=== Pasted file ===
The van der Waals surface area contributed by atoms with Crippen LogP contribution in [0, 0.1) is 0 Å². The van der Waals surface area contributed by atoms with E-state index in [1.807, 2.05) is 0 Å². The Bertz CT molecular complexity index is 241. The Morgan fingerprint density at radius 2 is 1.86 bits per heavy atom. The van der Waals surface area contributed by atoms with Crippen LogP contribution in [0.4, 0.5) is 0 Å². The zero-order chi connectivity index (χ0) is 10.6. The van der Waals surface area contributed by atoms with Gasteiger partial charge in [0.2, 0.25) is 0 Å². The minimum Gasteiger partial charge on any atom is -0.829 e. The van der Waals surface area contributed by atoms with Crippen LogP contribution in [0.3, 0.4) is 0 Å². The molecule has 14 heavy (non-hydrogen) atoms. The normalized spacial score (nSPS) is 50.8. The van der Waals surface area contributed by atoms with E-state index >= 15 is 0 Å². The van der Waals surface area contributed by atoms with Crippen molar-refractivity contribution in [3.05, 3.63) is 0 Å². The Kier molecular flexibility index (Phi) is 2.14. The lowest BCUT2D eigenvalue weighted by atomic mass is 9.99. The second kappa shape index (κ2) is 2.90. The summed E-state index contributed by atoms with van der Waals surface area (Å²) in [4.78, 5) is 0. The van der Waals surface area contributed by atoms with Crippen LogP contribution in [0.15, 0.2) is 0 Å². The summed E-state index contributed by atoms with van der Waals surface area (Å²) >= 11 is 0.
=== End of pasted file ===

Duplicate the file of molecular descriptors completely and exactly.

The van der Waals surface area contributed by atoms with Crippen LogP contribution in [0, 0.1) is 0 Å². The van der Waals surface area contributed by atoms with E-state index in [1.807, 2.05) is 0 Å². The Bertz CT molecular complexity index is 241. The Morgan fingerprint density at radius 2 is 1.86 bits per heavy atom. The van der Waals surface area contributed by atoms with Crippen LogP contribution in [0.4, 0.5) is 0 Å². The zero-order chi connectivity index (χ0) is 10.6. The van der Waals surface area contributed by atoms with Gasteiger partial charge in [0.2, 0.25) is 0 Å². The minimum Gasteiger partial charge on any atom is -0.829 e. The van der Waals surface area contributed by atoms with Crippen LogP contribution in [0.3, 0.4) is 0 Å². The molecule has 14 heavy (non-hydrogen) atoms. The normalized spacial score (nSPS) is 50.8. The van der Waals surface area contributed by atoms with E-state index >= 15 is 0 Å². The van der Waals surface area contributed by atoms with Crippen molar-refractivity contribution in [3.05, 3.63) is 0 Å². The Kier molecular flexibility index (Phi) is 2.14. The lowest BCUT2D eigenvalue weighted by atomic mass is 9.99. The second kappa shape index (κ2) is 2.90. The summed E-state index contributed by atoms with van der Waals surface area (Å²) in [4.78, 5) is 0. The van der Waals surface area contributed by atoms with Crippen LogP contribution in [0.15, 0.2) is 0 Å². The summed E-state index contributed by atoms with van der Waals surface area (Å²) >= 11 is 0.